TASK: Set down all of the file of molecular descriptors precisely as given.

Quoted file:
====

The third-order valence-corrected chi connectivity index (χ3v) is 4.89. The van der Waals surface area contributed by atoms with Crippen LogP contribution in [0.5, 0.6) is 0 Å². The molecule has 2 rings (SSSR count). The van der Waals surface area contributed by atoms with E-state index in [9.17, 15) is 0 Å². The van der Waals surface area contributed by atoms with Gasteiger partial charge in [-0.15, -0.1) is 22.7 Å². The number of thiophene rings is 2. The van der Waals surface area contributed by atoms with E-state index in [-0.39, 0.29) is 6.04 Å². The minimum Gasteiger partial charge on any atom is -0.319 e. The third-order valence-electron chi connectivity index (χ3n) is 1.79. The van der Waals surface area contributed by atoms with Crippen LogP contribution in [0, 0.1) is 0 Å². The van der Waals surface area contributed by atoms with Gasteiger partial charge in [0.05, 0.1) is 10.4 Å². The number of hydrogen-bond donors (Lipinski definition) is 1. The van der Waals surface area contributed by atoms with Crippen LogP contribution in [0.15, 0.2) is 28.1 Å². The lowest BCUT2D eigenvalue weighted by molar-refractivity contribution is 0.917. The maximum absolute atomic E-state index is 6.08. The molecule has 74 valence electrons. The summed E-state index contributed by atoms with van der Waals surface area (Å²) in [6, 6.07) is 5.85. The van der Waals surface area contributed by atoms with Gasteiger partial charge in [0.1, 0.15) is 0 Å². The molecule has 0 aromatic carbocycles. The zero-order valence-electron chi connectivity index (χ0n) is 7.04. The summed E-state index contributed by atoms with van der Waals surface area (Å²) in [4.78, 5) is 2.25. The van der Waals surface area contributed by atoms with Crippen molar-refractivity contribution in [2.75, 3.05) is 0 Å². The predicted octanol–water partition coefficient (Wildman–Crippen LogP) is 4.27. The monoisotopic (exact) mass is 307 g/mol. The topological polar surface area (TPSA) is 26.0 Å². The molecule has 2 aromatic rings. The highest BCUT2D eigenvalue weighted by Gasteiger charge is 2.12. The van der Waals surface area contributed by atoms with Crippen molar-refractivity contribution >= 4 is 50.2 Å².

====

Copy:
The third-order valence-corrected chi connectivity index (χ3v) is 4.89. The van der Waals surface area contributed by atoms with Crippen LogP contribution in [0.5, 0.6) is 0 Å². The molecule has 2 rings (SSSR count). The van der Waals surface area contributed by atoms with E-state index in [9.17, 15) is 0 Å². The van der Waals surface area contributed by atoms with Gasteiger partial charge in [-0.15, -0.1) is 22.7 Å². The number of thiophene rings is 2. The van der Waals surface area contributed by atoms with E-state index in [-0.39, 0.29) is 6.04 Å². The minimum Gasteiger partial charge on any atom is -0.319 e. The third-order valence-electron chi connectivity index (χ3n) is 1.79. The van der Waals surface area contributed by atoms with Crippen LogP contribution in [0, 0.1) is 0 Å². The van der Waals surface area contributed by atoms with Gasteiger partial charge in [0.05, 0.1) is 10.4 Å². The number of hydrogen-bond donors (Lipinski definition) is 1. The van der Waals surface area contributed by atoms with Crippen LogP contribution in [0.15, 0.2) is 28.1 Å². The lowest BCUT2D eigenvalue weighted by molar-refractivity contribution is 0.917. The maximum absolute atomic E-state index is 6.08. The molecule has 74 valence electrons. The summed E-state index contributed by atoms with van der Waals surface area (Å²) in [6, 6.07) is 5.85. The van der Waals surface area contributed by atoms with Gasteiger partial charge in [0.1, 0.15) is 0 Å². The molecule has 0 aromatic carbocycles. The zero-order valence-electron chi connectivity index (χ0n) is 7.04. The summed E-state index contributed by atoms with van der Waals surface area (Å²) in [4.78, 5) is 2.25. The van der Waals surface area contributed by atoms with Crippen molar-refractivity contribution in [2.75, 3.05) is 0 Å². The predicted octanol–water partition coefficient (Wildman–Crippen LogP) is 4.27. The monoisotopic (exact) mass is 307 g/mol. The topological polar surface area (TPSA) is 26.0 Å². The molecule has 2 aromatic rings. The highest BCUT2D eigenvalue weighted by Gasteiger charge is 2.12. The van der Waals surface area contributed by atoms with Crippen molar-refractivity contribution >= 4 is 50.2 Å².